Sriharsha Masabathula: The flexibility of the curriculum allowed me to design an innovative course framework, wherein I specialised in Economics, and pursued courses from other disciplines that helped me look at Economics through different lenses. For instance, I minored in Philosophy, which allowed me to explore the theoretical underpinnings of Economics, and also took courses in Mathematics which helped developed my analytical skills. I also had the opportunity to explore courses such as Environmental Chemistry, Ethics and Music Literature which built my appreciation for other disciplines. The classroom experience helps build professionalism, as the academic rigor and high-expectations from students ensure that each lecture and assignment are geared to develop specific skills. I could interact with professors regularly, and seek help whenever required. Special emphasis is placed on innovation and creativity, which motivated me to explore different ways of looking at problems.
Q4. Describe how you grew as a scholar and a student while pursuing a program
Rachita Gulati: Along the two years of my graduate studies, each course involved some sort of assignments and projects. These assignments gave practical, on the job experience and some even had us working with companies directly. In the US, I had to refer to and analyze journal articles and books, consult professors and peers to tackle academic challenges. This approach to learning helped me hone my analytical skills and become an independent thinker.
Sriharsha Masabathula: Irrespective of the discipline one pursues, I believe that the American education system helps build certain key skills and traits which are required across the board for successful professional and personal lives. In particular, I was trained in academic and non-academic writing and making compelling and cohesive arguments. Moreover, the enabling environment, high-quality infrastructure coupled with the experience and expertise of professors allowed me to push my boundaries.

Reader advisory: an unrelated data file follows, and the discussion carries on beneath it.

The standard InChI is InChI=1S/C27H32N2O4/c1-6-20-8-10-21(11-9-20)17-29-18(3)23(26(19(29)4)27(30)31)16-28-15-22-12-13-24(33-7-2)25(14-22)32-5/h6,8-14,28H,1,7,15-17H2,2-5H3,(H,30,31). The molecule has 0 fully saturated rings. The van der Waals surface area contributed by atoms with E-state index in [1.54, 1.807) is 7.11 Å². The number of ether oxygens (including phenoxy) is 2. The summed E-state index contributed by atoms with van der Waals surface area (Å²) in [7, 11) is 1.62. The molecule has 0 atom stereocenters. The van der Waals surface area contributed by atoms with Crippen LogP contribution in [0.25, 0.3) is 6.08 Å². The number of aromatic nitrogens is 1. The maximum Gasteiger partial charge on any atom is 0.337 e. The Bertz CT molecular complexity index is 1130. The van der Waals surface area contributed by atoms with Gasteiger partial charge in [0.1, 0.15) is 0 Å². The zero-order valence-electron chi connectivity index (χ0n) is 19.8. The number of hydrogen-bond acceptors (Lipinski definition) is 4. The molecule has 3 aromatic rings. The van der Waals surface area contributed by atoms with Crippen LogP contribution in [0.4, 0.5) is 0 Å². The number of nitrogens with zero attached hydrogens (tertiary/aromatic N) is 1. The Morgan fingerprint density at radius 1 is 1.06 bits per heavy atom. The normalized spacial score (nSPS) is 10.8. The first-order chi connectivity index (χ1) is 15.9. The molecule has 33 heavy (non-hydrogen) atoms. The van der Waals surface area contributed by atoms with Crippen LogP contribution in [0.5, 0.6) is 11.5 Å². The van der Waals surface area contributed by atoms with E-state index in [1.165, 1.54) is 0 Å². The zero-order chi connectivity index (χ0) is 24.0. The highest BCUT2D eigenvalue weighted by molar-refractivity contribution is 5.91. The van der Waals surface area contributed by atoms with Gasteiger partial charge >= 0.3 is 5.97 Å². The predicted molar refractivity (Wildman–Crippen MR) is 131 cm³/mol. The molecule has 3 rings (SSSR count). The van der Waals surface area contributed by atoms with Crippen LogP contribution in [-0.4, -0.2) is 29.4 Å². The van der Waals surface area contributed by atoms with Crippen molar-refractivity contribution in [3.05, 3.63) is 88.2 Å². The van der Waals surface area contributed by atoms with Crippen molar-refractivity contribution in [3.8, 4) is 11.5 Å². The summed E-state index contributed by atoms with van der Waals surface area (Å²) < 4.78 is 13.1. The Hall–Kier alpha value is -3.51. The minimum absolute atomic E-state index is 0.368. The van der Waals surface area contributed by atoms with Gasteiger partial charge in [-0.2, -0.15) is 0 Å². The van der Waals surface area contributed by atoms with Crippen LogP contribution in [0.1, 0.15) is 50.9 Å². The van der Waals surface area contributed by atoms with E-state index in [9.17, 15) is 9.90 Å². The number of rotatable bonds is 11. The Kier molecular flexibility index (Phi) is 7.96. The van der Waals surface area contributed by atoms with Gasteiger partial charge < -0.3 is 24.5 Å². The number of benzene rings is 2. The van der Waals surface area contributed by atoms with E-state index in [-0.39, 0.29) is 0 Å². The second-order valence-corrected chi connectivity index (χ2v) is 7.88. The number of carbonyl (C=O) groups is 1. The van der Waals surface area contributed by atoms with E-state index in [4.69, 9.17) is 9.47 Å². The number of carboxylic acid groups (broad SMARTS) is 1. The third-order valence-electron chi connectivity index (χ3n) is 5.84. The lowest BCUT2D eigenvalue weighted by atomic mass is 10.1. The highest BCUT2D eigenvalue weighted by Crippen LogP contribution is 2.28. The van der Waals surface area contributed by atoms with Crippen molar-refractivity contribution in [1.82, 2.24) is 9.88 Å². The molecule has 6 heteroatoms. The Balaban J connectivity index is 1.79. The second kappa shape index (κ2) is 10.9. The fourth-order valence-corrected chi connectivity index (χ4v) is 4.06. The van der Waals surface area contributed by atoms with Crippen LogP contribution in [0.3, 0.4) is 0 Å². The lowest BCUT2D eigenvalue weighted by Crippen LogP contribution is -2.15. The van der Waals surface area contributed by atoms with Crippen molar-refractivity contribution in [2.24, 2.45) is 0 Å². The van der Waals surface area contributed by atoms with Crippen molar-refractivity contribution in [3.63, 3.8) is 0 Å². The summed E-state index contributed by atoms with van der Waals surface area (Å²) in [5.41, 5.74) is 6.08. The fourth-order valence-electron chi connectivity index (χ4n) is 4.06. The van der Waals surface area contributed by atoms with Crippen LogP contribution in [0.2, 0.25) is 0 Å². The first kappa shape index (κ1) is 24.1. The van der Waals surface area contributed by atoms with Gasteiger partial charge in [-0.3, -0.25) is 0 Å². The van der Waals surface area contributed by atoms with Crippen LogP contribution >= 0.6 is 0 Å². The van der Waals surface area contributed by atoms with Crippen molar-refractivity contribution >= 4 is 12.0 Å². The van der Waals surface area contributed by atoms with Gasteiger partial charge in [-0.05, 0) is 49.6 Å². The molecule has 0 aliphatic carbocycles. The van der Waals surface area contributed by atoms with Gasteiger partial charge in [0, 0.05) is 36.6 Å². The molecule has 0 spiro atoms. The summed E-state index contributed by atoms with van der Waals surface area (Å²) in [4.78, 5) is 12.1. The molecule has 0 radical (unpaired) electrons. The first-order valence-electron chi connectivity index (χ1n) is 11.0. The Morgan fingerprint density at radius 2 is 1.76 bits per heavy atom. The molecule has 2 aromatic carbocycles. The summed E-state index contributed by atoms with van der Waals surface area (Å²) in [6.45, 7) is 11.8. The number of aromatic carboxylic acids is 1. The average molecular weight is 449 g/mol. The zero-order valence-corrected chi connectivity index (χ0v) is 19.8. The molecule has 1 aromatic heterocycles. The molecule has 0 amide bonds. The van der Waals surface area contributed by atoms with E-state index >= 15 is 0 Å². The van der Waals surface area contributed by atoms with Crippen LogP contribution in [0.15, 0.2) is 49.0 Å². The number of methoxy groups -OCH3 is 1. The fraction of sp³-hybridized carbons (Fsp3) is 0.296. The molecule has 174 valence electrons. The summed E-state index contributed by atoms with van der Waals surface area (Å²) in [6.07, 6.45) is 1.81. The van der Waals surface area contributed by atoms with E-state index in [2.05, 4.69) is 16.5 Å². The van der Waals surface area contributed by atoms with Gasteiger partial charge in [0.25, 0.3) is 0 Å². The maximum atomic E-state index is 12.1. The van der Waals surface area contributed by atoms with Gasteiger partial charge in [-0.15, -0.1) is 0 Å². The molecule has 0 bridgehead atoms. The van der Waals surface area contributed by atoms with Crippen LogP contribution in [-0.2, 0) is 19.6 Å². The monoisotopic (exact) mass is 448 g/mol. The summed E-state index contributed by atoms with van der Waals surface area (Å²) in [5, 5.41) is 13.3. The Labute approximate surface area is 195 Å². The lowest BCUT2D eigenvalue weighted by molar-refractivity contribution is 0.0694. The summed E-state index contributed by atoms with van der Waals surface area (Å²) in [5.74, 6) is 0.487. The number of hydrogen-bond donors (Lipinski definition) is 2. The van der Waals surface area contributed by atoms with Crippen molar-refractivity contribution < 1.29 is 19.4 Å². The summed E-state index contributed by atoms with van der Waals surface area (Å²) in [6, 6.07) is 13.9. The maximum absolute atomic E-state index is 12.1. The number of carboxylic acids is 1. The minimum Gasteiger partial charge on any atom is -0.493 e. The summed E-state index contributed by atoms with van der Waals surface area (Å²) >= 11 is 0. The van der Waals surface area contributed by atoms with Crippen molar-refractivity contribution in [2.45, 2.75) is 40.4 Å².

Q5. How did you see yourself growing as a person while attending a US school?
Rachita Gulati: Student life in the US was not limited to educational pursuits alone; I dedicated my time to student clubs and organizations like Enactus. I worked on a project aimed at empowerment of homeless women in Texas. Involvement in Enactus helped me learn the importance of dedicating my time towards social issues and understanding American culture. Such initiatives are respected and demonstrate personal and professional maturity in the American culture. Living in the US has also helped me become a more independent human being more capable of handling my personal, professional and financial self.
Sriharsha Masabathula: I had the opportunity to engage in various extra-curricular activities during my time at Ohio Wesleyan. I traveled to Alaska on a study-visit as part of a “Mathematical Modeling for Climate” course, where I studied modeling glacial changes and its impact on the global climate. I was also awarded a “Theory to Practice” grant to travel to Japan with two fellow classmates to help the 2011 earthquake victims as volunteers. In addition, I made use of various other opportunities on and off-campus to attend leadership conferences, Model United Nations, and other academic seminars and events, which helped me apply classroom learning in the real-world.
Most importantly, I realized that sky is the limit, and I have been able to carry forward that attitude into my life after college. Given the flexibility of the education system in the US, I was able to complete my undergraduate degree within 3 years with departmental honors in Economics (major), and a minor in Philosophy. The experience has transformed me into believing that one must aim high, and with hard work and persistence, anything is possible!
As told to Anubhooti Arora and Rupali Verma, EducationUSA Advisers at the United States India Educational Foundation, New Delhi
Pic credit: University of Texas at Dallas
US classroom is informal but rigorous
Work after study in USA